November 29 Part II
I’m having trouble getting back into the groove with Angel Hunt. I stopped at a crucial point last month. The way I originally wanted to resolve it doesn’t work – it was clichéd, and it’s been done so many times that it didn’t ring true to the story. I simplified it, and will let the situation set the stage for a new set of conflicts – I think, in a few months, I want to move a big section of the story to Paris.
I also did a cross-pollination scene with all three other serials – now I have to keep on track with them to have it truly be a cross and have it work. It will need some serious revision and careful entwining, but it’s an interesting challenge to see if I can pull it off. Maybe I’ll put some sort of contest on KIC about it, if I can figure out how to phrase it.
I only managed an episode and a half of AH, and it was an uphill battle. I did finish an episode of WC, though, and I think I can revise that episode and another and send two WC episodes off tonight.
I’m tired, and Tapestry is still pulling at me. I actually want to skip past the next few episodes, winding up Winter’s arc to raising the stakes between Nina and Tom, but I need the progression of events in order for it to make sense. Just buckle down and do it, I guess. I’m afraid if I wait the entire month to get back to the mystery, I’ll lose this part of the arc.
That’s the hardest thing about switching between the serials – I just get into the groove for one and it’s time to switch to another so I don’t fall behind. I love the growth process of a serial – to see how the story sprouts new tendrils and allows me to go on tangents – but I sometimes think I should have started with more information written so that I wasn’t doing so much on the fly.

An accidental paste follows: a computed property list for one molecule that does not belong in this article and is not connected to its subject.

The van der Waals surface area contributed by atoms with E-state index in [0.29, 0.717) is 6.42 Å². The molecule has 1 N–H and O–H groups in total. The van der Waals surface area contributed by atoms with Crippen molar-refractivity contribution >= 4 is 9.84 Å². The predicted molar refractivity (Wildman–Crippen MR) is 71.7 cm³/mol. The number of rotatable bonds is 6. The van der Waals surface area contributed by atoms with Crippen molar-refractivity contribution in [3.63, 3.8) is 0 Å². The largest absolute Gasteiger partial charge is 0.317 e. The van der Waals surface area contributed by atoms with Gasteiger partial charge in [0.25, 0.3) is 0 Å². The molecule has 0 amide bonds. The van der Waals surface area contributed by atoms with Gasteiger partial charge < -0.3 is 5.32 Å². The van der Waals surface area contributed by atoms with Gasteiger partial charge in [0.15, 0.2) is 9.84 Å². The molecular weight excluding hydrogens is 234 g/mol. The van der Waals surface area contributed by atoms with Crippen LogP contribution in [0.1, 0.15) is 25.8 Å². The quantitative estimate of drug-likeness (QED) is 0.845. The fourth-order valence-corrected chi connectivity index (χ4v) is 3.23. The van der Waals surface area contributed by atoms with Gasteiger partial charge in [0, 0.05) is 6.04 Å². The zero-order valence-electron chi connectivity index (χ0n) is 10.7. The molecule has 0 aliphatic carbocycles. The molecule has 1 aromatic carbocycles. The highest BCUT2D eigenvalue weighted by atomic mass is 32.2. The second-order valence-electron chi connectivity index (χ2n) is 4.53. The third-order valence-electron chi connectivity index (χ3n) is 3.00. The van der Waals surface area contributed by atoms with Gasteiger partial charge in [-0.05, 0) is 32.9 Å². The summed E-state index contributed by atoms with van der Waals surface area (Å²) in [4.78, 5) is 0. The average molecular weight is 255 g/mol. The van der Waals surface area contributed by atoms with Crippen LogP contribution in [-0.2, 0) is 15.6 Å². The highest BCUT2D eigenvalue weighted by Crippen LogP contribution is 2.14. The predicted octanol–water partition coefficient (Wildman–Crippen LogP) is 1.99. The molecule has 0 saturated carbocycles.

Except for some family tensions, it’s really been great to be away from the theatre for a week and truly concentrate on writing full time. This is the way I want to set up my life, and I have to make sure I have a large stack of proposals to send out the first week in January to speed the transition.
Paper Direct offered a one-time credit for the useless template. I’ll take it. And I won’t order templates from them again. At this point, I’m not sure if I’ll order anything from them again, but we’ll see how successful the holiday postcard thing is. I’ll have to check out other paper sources as well and see who has the product that best fits my needs. I have to buy ink, paper, and other supplies in bulk, and for some of the paper needs, the regular office supply stores just don’t cut it.
Mercury goes retrograde tomorrow and I am not looking forward to the next three weeks – except when it comes to shopping. I have to make sure that I keep my mouth firmly shut until it goes direct, to prevent sticking my foot in it all the way up to my knee.
Colin’s written in his blog about hitting some of the same spots in Edinburgh I like to visit – such as Bannerman’s and Clark’s. I also spend a good deal of time in the Oxford Bar on Young St. – I consider John Gates a good friend, and always love to stop by to spend time with him and his wife, Margaret. I adore them both. The Last Drop on Grassmarket is also known as “my office” when I’m in town – if someone wants to find me or needs to know how to reach me, leaving a message at The Last Drop is the quickest way to catch up. I’m in there every day, usually more than once. On my trip to Edinburgh in 1993, I went in to The Last Drop for the first time, for lunch. I was working on a short story, and ended up writing the whole thing there that rainy afternoon. The staff completely protected me from any interruption and kept refilling my tea and my whiskey. Whenever I have a show in Edinburgh, the staff always recommends it to their customers. I love that place. Some of my best friends in Edinburgh were made in that bar (and it’s rare to actually make real friends in a bar).
I also enjoy the Jolly Judge, when it’s quiet and the fire’s going in the fireplace. I’ve done a good bit of writing there when there aren’t lots of crowds. I also enjoy Deacon Brodie’s Tea Room, which is across the street from the Deacon Brodie Pub (Tavern?) and down a bit of an alley. Their baked goods and sandwiches are great, and it’s another good place to write.
There are plenty of other places I haunt when I visit Edinburgh, but those are always the places to which I HAVE to return.
When I set up my office (whose design will be based on the library in Felbrigg Hall in Norfolk), I want to get an old map of Edinburgh, frame it and hang it where I can see it from my desk. That will prove endlessly inspiring.